The Jan Schmidt Fellow — The Dance Theatre Workshop Collection
The Dance Curator Fellow — The Selma Jeanne Cohen Collection
The Dance Division Fellow (topic selected by the Dance Division staff) — The Dance Photography Files
(Previous classes of fellows selected their own research topics, while the 2017 and 2018 classes focused on Jerome Robbins and Merce Cunningham, respectively, in honor of their centenaries.)
Through the program, fellows will receive a stipend of $7,500 to conduct research
in the archive from June 1 to December 31, 2019. Each fellow is required to participate
in a public symposium on Friday, January 24, 2020, where they will deliver a presentation
or performance on the outcome of their research.
Applications for a Dance Research Fellowship must be submitted by May 15, 2019, through the Library's Fellowship Portal.
For more details and a link to the online application portal, see the New York Public Library website.
Link to Complete RFP
Florida Humanities Council Invites Applications for Community Project Grants
DEADLINE: MAY 17, 2019
The Florida Humanities Council is accepting applications from Florida nonprofit organizations for the planning and implementation of public humanities projects related to Florida or of interest to local communities.
Mini-grants of up to $5,000 will be awarded in support of lectures or panel discussions, reading and discussion groups, film series, oral history projects, exhibitions, and the development of cultural resources that complement public programming. Eligible projects must be rooted in one or more of the disciplines of the humanities, enlist the participation of humanities scholars and/or experts in the project’s planning and execution, and engage the public in thoughtful and informed activities that explore humanities topics, especially those related to Florida or of interest to Floridians.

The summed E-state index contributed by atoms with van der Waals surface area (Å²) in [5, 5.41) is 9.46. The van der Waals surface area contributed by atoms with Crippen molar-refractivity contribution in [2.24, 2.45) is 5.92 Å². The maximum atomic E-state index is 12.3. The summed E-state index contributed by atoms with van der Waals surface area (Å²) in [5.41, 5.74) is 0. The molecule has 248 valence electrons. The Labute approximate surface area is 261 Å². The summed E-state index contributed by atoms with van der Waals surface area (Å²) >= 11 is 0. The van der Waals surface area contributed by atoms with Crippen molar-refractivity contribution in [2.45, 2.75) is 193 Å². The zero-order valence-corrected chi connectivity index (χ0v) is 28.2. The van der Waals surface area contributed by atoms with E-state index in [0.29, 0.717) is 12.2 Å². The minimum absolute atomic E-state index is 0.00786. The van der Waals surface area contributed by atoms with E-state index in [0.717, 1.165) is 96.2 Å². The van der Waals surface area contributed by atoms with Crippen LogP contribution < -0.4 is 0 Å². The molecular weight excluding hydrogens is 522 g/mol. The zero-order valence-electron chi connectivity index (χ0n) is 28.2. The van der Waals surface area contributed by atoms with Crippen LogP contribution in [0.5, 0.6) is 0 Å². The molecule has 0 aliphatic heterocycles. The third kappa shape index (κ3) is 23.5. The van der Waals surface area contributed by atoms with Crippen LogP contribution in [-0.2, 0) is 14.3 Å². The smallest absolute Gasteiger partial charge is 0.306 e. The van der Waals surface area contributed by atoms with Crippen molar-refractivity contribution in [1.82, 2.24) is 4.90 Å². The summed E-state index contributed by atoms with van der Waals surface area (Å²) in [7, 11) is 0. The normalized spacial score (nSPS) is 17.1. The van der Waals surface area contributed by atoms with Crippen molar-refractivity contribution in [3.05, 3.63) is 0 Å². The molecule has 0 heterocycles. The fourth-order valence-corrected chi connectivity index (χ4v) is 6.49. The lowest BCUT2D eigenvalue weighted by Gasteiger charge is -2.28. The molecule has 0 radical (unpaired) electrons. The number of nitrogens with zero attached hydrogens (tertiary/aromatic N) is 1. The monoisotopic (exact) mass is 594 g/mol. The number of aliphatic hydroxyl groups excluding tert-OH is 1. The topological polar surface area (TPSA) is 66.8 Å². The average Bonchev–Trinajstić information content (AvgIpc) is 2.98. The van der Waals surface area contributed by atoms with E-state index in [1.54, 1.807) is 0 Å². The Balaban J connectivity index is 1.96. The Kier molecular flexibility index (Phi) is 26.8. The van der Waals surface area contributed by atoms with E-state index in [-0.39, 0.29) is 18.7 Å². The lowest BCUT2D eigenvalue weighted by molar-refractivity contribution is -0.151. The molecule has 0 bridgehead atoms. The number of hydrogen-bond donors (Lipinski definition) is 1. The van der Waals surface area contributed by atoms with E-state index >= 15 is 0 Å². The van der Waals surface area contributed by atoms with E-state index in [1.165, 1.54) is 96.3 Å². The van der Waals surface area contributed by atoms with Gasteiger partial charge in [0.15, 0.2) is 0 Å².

Priority will be given to proposals from organizations with annual budgets of less than $1 million, projects that reach new and/or underserved audiences, and/or projects that build on partnerships between two or more organizations or institutions.
To be eligible, organizations must be recognized as tax exempt under section 501(c)(3) of the Internal Revenue Code, be based in Florida, and serve Floridians.
For complete program guidelines and application instructions, as well as a list of previously funded projects, see the Florida Humanities Council website.
Link to Complete RFP
Bemis Center in Omaha Accepting Applications for Artist Residencies
Deadline: May 17, 2019
Founded in 1981 by artists for artists, the Bemis Center for Contemporary Arts in Omaha, Nebraska, supports artists through an international artist-in-residence program, temporary exhibitions and commissions, and innovative public programs.